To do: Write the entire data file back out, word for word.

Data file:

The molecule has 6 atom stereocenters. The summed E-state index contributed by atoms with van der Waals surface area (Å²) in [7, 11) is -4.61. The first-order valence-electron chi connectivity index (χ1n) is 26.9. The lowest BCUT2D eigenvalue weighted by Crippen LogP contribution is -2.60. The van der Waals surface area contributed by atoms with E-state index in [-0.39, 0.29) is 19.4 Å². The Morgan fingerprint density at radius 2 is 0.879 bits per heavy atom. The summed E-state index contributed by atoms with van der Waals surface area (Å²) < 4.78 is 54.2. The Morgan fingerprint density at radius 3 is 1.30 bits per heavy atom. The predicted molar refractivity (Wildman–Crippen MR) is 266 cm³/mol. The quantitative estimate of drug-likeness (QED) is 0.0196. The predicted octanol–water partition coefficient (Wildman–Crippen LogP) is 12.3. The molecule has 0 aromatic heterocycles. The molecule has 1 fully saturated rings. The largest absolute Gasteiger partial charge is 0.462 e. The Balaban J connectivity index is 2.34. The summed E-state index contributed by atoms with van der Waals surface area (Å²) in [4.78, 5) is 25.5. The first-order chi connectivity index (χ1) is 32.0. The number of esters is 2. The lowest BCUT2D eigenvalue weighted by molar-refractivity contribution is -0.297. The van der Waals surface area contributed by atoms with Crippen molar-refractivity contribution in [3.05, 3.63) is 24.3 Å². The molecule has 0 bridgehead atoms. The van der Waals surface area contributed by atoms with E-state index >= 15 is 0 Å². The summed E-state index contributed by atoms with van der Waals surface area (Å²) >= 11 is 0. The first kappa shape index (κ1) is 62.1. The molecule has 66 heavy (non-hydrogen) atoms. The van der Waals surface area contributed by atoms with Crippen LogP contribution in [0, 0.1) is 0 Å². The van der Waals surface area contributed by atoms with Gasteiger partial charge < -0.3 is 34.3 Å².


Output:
The molecule has 6 atom stereocenters. The summed E-state index contributed by atoms with van der Waals surface area (Å²) in [7, 11) is -4.61. The first-order valence-electron chi connectivity index (χ1n) is 26.9. The lowest BCUT2D eigenvalue weighted by Crippen LogP contribution is -2.60. The van der Waals surface area contributed by atoms with E-state index in [-0.39, 0.29) is 19.4 Å². The Morgan fingerprint density at radius 2 is 0.879 bits per heavy atom. The summed E-state index contributed by atoms with van der Waals surface area (Å²) < 4.78 is 54.2. The Morgan fingerprint density at radius 3 is 1.30 bits per heavy atom. The predicted molar refractivity (Wildman–Crippen MR) is 266 cm³/mol. The quantitative estimate of drug-likeness (QED) is 0.0196. The predicted octanol–water partition coefficient (Wildman–Crippen LogP) is 12.3. The molecule has 0 aromatic heterocycles. The molecule has 1 fully saturated rings. The largest absolute Gasteiger partial charge is 0.462 e. The Balaban J connectivity index is 2.34. The summed E-state index contributed by atoms with van der Waals surface area (Å²) in [4.78, 5) is 25.5. The first-order chi connectivity index (χ1) is 32.0. The number of esters is 2. The lowest BCUT2D eigenvalue weighted by molar-refractivity contribution is -0.297. The van der Waals surface area contributed by atoms with Crippen molar-refractivity contribution in [3.05, 3.63) is 24.3 Å². The molecule has 0 bridgehead atoms. The van der Waals surface area contributed by atoms with E-state index >= 15 is 0 Å². The summed E-state index contributed by atoms with van der Waals surface area (Å²) >= 11 is 0. The first kappa shape index (κ1) is 62.1. The molecule has 66 heavy (non-hydrogen) atoms. The van der Waals surface area contributed by atoms with Crippen LogP contribution in [0, 0.1) is 0 Å². The van der Waals surface area contributed by atoms with Gasteiger partial charge < -0.3 is 34.3 Å².